No time was lost in the beginning of training even though there were no troops. A new cycle of Basic Training was begun with the newly commissioned 2nd Lts. taking turns doing the instruction, Joe was a platoon leader in E Company. His company had maybe 20 Officers and NCOs. The company was assigned a schedule with different 2nd Lts. conducting classes. The training sessions were constantly being inspected by staffs from Div. Hq., Regtl. Hq. and 2nd Bn. Hq., the unit commander among them at times. Joe had numerous classes because the schedule was an eight hour day with one to two hour classes, five days per week. Much preparation was made for classes including charts and demonstrations. A blackboard was sufficient for some. Social life was begun with use of the Officer's Club which was operated by and within the Regimental area. Also, trips to the nearby towns.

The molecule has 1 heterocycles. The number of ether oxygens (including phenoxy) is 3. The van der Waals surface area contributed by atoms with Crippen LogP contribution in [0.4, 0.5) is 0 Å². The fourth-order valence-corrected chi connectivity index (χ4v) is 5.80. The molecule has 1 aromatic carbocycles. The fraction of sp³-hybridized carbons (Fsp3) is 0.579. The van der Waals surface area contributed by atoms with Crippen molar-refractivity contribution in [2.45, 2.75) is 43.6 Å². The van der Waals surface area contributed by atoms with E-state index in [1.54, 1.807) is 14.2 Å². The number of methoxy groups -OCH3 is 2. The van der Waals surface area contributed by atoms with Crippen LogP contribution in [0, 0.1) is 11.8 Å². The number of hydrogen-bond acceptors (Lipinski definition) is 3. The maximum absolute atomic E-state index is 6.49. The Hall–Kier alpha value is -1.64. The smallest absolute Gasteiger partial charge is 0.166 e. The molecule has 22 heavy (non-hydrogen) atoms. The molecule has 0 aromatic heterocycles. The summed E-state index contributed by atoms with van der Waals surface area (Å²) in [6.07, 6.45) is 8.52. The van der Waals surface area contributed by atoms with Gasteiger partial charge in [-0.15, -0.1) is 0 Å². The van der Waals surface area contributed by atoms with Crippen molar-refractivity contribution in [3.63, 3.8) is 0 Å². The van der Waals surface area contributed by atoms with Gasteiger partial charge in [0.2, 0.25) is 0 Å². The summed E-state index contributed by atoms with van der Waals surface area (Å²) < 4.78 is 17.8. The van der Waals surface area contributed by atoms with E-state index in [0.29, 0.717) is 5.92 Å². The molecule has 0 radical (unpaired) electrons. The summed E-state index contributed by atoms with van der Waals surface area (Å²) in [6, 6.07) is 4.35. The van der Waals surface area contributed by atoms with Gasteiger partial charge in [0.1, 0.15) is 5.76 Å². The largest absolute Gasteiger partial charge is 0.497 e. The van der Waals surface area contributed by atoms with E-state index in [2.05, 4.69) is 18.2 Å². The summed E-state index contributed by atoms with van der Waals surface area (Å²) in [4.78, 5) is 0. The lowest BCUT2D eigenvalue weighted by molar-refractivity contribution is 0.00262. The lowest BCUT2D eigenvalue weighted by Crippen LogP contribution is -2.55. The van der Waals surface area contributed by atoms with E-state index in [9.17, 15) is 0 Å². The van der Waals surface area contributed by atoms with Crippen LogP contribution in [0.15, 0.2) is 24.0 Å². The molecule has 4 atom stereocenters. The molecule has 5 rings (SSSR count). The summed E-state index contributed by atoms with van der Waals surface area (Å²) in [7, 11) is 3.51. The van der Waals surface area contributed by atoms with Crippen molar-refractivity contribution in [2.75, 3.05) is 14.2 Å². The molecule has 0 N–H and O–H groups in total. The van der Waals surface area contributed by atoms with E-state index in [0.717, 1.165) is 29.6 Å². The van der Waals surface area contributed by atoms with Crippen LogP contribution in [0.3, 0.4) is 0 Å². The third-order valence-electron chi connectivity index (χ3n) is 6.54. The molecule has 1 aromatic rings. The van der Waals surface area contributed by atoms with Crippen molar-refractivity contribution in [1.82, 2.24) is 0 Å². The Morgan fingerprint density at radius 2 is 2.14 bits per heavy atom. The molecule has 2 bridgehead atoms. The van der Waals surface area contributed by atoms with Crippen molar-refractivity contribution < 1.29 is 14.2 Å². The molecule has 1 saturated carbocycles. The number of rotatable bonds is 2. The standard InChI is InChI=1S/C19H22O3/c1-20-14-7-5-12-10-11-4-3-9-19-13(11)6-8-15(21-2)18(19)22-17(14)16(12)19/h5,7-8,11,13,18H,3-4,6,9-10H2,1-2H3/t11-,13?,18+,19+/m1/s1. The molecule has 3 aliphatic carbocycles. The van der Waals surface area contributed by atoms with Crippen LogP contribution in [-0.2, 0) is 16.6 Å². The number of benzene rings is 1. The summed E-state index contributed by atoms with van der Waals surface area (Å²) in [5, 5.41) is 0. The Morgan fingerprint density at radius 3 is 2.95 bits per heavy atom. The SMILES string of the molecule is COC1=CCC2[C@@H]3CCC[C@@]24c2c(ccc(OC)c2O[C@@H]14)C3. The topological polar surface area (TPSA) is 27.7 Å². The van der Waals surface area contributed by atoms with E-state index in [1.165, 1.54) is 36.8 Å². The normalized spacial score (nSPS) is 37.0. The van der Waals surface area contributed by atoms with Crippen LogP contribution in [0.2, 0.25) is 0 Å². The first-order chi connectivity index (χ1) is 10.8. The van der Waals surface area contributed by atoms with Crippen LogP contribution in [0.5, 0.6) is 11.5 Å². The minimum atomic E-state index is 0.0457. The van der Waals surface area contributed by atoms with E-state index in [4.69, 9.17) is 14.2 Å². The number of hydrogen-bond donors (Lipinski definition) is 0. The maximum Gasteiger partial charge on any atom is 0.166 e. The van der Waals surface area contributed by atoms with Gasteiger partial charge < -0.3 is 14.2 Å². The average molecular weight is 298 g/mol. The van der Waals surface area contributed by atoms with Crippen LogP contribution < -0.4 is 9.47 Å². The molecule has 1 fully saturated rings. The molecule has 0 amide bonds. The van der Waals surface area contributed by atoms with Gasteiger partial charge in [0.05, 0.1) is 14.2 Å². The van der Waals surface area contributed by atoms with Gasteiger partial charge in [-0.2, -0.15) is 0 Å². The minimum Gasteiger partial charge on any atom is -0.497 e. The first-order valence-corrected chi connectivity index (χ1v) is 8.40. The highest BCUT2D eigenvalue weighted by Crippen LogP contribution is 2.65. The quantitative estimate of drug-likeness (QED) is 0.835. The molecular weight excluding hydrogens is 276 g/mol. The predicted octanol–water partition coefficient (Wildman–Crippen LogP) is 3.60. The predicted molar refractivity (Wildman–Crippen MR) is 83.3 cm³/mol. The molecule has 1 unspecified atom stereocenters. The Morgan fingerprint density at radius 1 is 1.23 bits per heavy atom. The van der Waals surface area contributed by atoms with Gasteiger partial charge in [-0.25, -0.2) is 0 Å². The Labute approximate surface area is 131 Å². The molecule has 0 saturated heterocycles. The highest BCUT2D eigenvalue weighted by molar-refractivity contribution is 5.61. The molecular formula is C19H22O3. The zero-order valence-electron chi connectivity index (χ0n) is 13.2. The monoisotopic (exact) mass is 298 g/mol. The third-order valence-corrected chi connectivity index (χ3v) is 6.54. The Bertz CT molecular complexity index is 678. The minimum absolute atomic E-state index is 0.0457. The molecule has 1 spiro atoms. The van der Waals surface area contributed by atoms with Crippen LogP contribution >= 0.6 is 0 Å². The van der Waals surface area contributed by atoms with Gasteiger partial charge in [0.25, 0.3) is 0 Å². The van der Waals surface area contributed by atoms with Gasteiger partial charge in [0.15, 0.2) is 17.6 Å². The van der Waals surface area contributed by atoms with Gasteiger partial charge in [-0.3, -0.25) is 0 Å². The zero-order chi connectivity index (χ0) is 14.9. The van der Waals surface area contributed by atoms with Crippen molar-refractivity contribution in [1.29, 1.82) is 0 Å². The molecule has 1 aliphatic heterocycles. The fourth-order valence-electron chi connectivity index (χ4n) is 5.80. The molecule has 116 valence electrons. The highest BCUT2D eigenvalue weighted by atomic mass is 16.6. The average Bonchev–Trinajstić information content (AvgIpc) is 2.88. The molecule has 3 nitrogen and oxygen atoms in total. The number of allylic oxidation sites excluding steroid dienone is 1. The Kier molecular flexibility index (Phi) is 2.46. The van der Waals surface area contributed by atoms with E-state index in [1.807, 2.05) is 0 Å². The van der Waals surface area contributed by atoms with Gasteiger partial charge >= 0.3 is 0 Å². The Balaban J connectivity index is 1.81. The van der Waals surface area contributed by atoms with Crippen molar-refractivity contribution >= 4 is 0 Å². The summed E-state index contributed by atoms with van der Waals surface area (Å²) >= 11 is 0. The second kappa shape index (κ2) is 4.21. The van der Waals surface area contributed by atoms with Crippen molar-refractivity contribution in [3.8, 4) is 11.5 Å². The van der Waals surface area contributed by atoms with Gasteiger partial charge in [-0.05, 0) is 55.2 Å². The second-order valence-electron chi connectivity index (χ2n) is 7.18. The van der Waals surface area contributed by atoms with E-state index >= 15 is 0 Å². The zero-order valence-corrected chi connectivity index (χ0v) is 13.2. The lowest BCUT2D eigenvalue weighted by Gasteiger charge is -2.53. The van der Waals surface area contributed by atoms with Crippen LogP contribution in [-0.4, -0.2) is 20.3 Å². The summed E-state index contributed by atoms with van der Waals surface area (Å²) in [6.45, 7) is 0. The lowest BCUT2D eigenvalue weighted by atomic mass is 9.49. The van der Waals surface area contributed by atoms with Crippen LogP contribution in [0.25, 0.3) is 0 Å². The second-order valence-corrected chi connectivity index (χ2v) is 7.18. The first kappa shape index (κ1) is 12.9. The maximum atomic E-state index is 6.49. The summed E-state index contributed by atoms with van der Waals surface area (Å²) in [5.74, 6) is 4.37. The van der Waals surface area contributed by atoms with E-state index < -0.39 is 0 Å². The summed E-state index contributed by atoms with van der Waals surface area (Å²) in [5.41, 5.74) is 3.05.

On August 15, 1942, with no troops, just the cadre, a formal activation ceremony of the 96th Infantry Division took place . Activation was a march in review taken by the Division Commander, Maj. Gen James L Bradley and his staff, followed by an assembly for a welcome and address. More than ever, Joe felt he was in the army now!